Stephen Strasburg's striking preference: groundball outs
Three starts, 9 innings, 149 pitches and 1 at-bat into his Washington Nationals career, Stephen Strasburg has basically been everything the Nationals hoped he would be.
For a bounty of reasons, Strasburg will certainly not be starting the season in major leagues. Pitching is not one of them. In those 149 pitches, there is nothing more Strasburg could have done to prove himself capable of pitching in the major leagues. "No," Manager Jim Riggleman said, "not really."
The Nationals' brass will meet tomorrow to determine his next start, but, really, what's the difference? Strasburg is going to start in the minors, and when he gets to the majors, he's going to be really damn good. He continued to make that clear tonight, even after the JV version of the St. Louis Cardinals hit two first-inning solo home runs, one of them by Tyler Greene on the first pitch of the game.
Strasburg surrendered those two runs and not much else. He allowed two more hits, both singles, throwing 53 of his 73 pitches for strikes. He struck out eight, including seven of the final 12 batters he faced.
Strasburg's nine innings represent one complete game, 27 outs. Even after his huge strikeout performance tonight, the most impressive statistic may be this: None of those outs have come on fly balls to the outfield. He struck out 12, induced 14 groundouts, and got one measly popup.
"It says my ball is moving to force weak contact," Strasburg said.
That is not accident. Strasburg has the arm and the stuff to try to strike out anyone he wants in any situation. "He knows what he's doing," said Ivan Rodriguez, who caught Strasburg tonight for the first time. "He's got tremendous major league talent. He's going to go to the minor leagues and do some starting. He's going to come to our team very soon. The kid's amazing."
But Strasburg, who became known for mind-boggling strikeout totals at San Diego State, prefers one-pitch outs. He is going to strike out a lot of batters, and most of those will be on accident. He wants to be a groundball pitcher. "Weak contact," not whiffs, is what he's after.
In the Arizona Fall League, Strasburg focused on "changing where I want the ball to kind of enter the strike zone, if that makes any sense," Strasburg said. "Kind of changing the depth on it." He wants the ball to be moving down as it crosses the plate, so it looks good enough to swing at while being a chore to hit hard.
"I'll just throw it over that plate and let them get themselves out," Strasburg said. "Whatever is going to take to stay in the ballgame longer, you know? As a pitcher, you want to go the whole game. It's a lot more pitches to try and strike everybody out. It's not going to cut it. You want to go deep in a ballgame.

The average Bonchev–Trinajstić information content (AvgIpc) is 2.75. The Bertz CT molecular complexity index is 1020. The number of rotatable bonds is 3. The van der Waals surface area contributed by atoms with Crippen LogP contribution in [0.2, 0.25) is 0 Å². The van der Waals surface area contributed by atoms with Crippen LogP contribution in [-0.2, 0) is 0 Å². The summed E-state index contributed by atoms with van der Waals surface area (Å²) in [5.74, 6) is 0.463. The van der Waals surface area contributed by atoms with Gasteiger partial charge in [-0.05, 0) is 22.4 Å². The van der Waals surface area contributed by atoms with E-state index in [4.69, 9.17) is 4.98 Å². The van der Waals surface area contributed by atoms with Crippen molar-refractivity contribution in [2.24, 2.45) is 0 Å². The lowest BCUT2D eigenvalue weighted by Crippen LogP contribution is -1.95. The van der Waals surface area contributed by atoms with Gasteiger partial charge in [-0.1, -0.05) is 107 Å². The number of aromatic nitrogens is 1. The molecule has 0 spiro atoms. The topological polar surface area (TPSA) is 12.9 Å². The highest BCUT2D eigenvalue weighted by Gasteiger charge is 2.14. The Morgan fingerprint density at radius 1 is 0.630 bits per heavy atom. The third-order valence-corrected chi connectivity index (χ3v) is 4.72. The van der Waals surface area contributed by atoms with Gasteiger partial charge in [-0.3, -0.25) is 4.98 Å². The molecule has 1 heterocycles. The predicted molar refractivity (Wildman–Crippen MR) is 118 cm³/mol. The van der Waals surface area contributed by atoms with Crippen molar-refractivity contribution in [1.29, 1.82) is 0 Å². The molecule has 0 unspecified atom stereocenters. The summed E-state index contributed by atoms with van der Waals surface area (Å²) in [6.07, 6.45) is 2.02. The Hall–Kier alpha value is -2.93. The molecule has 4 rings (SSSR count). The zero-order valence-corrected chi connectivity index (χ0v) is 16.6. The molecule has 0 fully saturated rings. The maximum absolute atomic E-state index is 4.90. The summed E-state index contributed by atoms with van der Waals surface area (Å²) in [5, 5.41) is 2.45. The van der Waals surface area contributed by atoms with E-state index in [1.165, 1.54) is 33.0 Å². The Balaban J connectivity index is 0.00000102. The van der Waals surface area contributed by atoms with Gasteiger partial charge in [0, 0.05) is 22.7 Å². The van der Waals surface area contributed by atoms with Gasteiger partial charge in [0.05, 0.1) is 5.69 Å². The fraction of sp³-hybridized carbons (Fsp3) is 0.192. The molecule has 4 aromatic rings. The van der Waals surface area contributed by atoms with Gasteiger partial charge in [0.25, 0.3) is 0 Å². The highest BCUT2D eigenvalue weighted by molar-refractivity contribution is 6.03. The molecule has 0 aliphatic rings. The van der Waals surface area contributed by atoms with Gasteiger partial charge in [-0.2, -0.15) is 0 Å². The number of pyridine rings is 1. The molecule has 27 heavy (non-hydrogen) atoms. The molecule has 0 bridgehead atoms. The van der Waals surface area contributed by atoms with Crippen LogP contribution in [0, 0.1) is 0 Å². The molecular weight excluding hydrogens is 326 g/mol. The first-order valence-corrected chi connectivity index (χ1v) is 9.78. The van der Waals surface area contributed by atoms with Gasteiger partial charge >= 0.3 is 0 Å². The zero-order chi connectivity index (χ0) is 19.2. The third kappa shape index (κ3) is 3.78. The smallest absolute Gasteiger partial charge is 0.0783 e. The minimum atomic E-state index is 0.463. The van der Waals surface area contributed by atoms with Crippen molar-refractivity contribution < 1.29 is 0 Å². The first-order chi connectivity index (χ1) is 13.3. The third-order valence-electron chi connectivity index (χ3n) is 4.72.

"It's a great feeling to know that you're going to throw a pitch right over the center of the plate, and they're going to hit to shortstop, to second base, a weak groundball. It's a part of pitching. You can go out there wanting to blow guys away, but they're going to catch up to it sooner or later. Part of pitching is where you keep going out there. They know what's coming, but you locate it in a way that they still can't get to it and make you pay for it."
In an at-bat against Jason LaRue, Strasburg threw 10 pitches, LaRue fighting off a barrage of sinkers foul. Strasburg wanted a groundball but threw another sinker that "moved a little bit more than the rest," Strasburg said. Strike three.
"I think he realizes it's going to be less taxing on his arm to get some groundball outs," Riggleman said. "I'm sure he's satisfied either way. If he had a preference, I think he'd take the groundballs."
Strasburg had another first tonight - he dug into the batter's box and hit. He ripped a one-hop line drive to shortstop. He never hit in college, and he last batted in his junior year of high school. He joked earlier that he was a good enough hitter that they didn't let him hit his senior year.
"I didn't go up there with too much expectations," Strasburg said. "It's been about six years since I faced a pitcher. I was just able to go out there, and I squared one up. Unfortunately, I didn't beat it out."
Strasburg laughed, comfortable with what he had done, the routine he has fallen into. Before the game, pitching coach Steve McCatty was asked about Strasburg's hitting debut. "I'm not too worried about that," McCatty said. "I'm worried about if he can pitch. And I know he can do that."
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